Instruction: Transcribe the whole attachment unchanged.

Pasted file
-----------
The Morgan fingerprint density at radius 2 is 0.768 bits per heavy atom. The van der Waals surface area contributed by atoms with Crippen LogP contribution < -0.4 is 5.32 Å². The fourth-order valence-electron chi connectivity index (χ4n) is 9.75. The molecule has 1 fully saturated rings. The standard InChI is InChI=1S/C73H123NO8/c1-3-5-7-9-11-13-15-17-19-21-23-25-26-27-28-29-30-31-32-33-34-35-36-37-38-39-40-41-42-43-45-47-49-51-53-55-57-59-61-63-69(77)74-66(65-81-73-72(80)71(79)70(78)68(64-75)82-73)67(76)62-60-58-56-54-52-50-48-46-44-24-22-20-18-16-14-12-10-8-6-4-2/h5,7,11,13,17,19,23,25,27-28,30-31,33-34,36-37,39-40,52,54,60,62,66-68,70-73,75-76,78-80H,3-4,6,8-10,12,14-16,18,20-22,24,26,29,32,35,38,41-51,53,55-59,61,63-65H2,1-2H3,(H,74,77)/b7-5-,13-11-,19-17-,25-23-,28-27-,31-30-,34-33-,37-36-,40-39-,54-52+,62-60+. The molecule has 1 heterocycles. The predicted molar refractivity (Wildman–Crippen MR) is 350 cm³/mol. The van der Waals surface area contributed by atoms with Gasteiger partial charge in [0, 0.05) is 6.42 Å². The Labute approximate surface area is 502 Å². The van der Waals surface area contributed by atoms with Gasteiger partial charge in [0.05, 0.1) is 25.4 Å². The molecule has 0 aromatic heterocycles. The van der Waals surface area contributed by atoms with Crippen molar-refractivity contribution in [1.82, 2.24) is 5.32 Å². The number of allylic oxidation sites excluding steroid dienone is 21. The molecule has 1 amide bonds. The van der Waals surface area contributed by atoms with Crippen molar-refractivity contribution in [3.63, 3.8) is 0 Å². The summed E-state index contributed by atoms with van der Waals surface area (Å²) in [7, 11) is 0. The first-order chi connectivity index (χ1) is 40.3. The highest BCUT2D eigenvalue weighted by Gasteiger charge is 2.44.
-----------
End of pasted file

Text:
The Morgan fingerprint density at radius 2 is 0.768 bits per heavy atom. The van der Waals surface area contributed by atoms with Crippen LogP contribution < -0.4 is 5.32 Å². The fourth-order valence-electron chi connectivity index (χ4n) is 9.75. The molecule has 1 fully saturated rings. The standard InChI is InChI=1S/C73H123NO8/c1-3-5-7-9-11-13-15-17-19-21-23-25-26-27-28-29-30-31-32-33-34-35-36-37-38-39-40-41-42-43-45-47-49-51-53-55-57-59-61-63-69(77)74-66(65-81-73-72(80)71(79)70(78)68(64-75)82-73)67(76)62-60-58-56-54-52-50-48-46-44-24-22-20-18-16-14-12-10-8-6-4-2/h5,7,11,13,17,19,23,25,27-28,30-31,33-34,36-37,39-40,52,54,60,62,66-68,70-73,75-76,78-80H,3-4,6,8-10,12,14-16,18,20-22,24,26,29,32,35,38,41-51,53,55-59,61,63-65H2,1-2H3,(H,74,77)/b7-5-,13-11-,19-17-,25-23-,28-27-,31-30-,34-33-,37-36-,40-39-,54-52+,62-60+. The molecule has 1 heterocycles. The predicted molar refractivity (Wildman–Crippen MR) is 350 cm³/mol. The van der Waals surface area contributed by atoms with Gasteiger partial charge in [0, 0.05) is 6.42 Å². The Labute approximate surface area is 502 Å². The van der Waals surface area contributed by atoms with Gasteiger partial charge in [0.05, 0.1) is 25.4 Å². The molecule has 0 aromatic heterocycles. The van der Waals surface area contributed by atoms with Crippen molar-refractivity contribution in [1.82, 2.24) is 5.32 Å². The number of allylic oxidation sites excluding steroid dienone is 21. The molecule has 1 amide bonds. The van der Waals surface area contributed by atoms with Crippen molar-refractivity contribution in [3.63, 3.8) is 0 Å². The summed E-state index contributed by atoms with van der Waals surface area (Å²) in [7, 11) is 0. The first-order chi connectivity index (χ1) is 40.3. The highest BCUT2D eigenvalue weighted by Gasteiger charge is 2.44.